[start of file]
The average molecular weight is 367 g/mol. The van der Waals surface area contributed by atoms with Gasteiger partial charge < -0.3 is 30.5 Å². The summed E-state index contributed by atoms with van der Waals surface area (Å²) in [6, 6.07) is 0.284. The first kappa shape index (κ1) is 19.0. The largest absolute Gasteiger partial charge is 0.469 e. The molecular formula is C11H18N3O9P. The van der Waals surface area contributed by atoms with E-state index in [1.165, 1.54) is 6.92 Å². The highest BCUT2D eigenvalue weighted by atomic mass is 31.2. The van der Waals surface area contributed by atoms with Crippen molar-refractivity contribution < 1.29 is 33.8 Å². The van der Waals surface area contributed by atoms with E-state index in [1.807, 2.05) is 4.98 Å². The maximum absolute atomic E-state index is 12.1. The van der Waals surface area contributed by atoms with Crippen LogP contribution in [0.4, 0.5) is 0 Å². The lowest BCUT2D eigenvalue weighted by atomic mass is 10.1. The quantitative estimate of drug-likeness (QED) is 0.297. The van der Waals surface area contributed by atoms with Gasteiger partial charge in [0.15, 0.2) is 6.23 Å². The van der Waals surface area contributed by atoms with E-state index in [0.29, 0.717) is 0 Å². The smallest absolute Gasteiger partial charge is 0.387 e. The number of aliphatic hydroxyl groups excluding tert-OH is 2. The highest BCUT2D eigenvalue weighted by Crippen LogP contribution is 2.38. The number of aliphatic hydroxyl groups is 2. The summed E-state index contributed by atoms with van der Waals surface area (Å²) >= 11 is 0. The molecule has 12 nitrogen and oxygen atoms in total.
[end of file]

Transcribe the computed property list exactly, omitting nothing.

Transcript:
The average molecular weight is 367 g/mol. The van der Waals surface area contributed by atoms with Gasteiger partial charge < -0.3 is 30.5 Å². The summed E-state index contributed by atoms with van der Waals surface area (Å²) in [6, 6.07) is 0.284. The first kappa shape index (κ1) is 19.0. The largest absolute Gasteiger partial charge is 0.469 e. The molecular formula is C11H18N3O9P. The van der Waals surface area contributed by atoms with E-state index in [1.165, 1.54) is 6.92 Å². The highest BCUT2D eigenvalue weighted by atomic mass is 31.2. The van der Waals surface area contributed by atoms with Crippen molar-refractivity contribution < 1.29 is 33.8 Å². The van der Waals surface area contributed by atoms with E-state index in [1.807, 2.05) is 4.98 Å². The maximum absolute atomic E-state index is 12.1. The van der Waals surface area contributed by atoms with Crippen LogP contribution in [0.4, 0.5) is 0 Å². The lowest BCUT2D eigenvalue weighted by atomic mass is 10.1. The quantitative estimate of drug-likeness (QED) is 0.297. The van der Waals surface area contributed by atoms with Gasteiger partial charge in [0.15, 0.2) is 6.23 Å². The van der Waals surface area contributed by atoms with E-state index in [0.29, 0.717) is 0 Å². The smallest absolute Gasteiger partial charge is 0.387 e. The number of aliphatic hydroxyl groups excluding tert-OH is 2. The highest BCUT2D eigenvalue weighted by Crippen LogP contribution is 2.38. The number of aliphatic hydroxyl groups is 2. The summed E-state index contributed by atoms with van der Waals surface area (Å²) >= 11 is 0. The molecule has 12 nitrogen and oxygen atoms in total.